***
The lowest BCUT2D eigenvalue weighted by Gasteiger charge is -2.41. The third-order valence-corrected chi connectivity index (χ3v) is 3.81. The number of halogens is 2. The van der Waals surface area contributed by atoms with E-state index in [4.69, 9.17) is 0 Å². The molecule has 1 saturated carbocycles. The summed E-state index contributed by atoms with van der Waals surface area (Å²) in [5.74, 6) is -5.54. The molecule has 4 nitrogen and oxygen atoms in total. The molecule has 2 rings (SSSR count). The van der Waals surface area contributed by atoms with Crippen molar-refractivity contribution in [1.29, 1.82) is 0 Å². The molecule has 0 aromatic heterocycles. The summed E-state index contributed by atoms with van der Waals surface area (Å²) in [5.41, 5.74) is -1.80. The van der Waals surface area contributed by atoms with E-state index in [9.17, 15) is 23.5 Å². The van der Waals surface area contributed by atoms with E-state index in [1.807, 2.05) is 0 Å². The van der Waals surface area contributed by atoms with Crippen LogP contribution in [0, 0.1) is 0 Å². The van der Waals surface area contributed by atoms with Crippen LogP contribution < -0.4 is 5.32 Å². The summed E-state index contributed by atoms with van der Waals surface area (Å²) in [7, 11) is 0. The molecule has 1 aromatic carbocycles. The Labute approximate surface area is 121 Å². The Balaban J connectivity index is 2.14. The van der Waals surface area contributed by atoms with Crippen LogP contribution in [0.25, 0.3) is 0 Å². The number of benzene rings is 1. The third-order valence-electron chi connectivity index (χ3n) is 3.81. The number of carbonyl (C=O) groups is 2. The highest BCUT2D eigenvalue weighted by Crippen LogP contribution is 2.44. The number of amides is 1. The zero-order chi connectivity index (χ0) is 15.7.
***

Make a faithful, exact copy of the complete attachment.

The lowest BCUT2D eigenvalue weighted by Gasteiger charge is -2.41. The third-order valence-corrected chi connectivity index (χ3v) is 3.81. The number of halogens is 2. The van der Waals surface area contributed by atoms with E-state index in [4.69, 9.17) is 0 Å². The molecule has 1 saturated carbocycles. The summed E-state index contributed by atoms with van der Waals surface area (Å²) in [5.74, 6) is -5.54. The molecule has 4 nitrogen and oxygen atoms in total. The molecule has 2 rings (SSSR count). The van der Waals surface area contributed by atoms with Crippen molar-refractivity contribution in [1.29, 1.82) is 0 Å². The molecule has 0 aromatic heterocycles. The summed E-state index contributed by atoms with van der Waals surface area (Å²) in [5.41, 5.74) is -1.80. The van der Waals surface area contributed by atoms with E-state index in [9.17, 15) is 23.5 Å². The van der Waals surface area contributed by atoms with E-state index in [1.807, 2.05) is 0 Å². The van der Waals surface area contributed by atoms with Crippen LogP contribution in [0, 0.1) is 0 Å². The van der Waals surface area contributed by atoms with Crippen LogP contribution < -0.4 is 5.32 Å². The summed E-state index contributed by atoms with van der Waals surface area (Å²) in [7, 11) is 0. The molecule has 1 aromatic carbocycles. The Labute approximate surface area is 121 Å². The Balaban J connectivity index is 2.14. The van der Waals surface area contributed by atoms with Crippen LogP contribution in [0.25, 0.3) is 0 Å². The number of benzene rings is 1. The third-order valence-electron chi connectivity index (χ3n) is 3.81. The number of carbonyl (C=O) groups is 2. The highest BCUT2D eigenvalue weighted by Crippen LogP contribution is 2.44. The number of amides is 1. The zero-order chi connectivity index (χ0) is 15.7.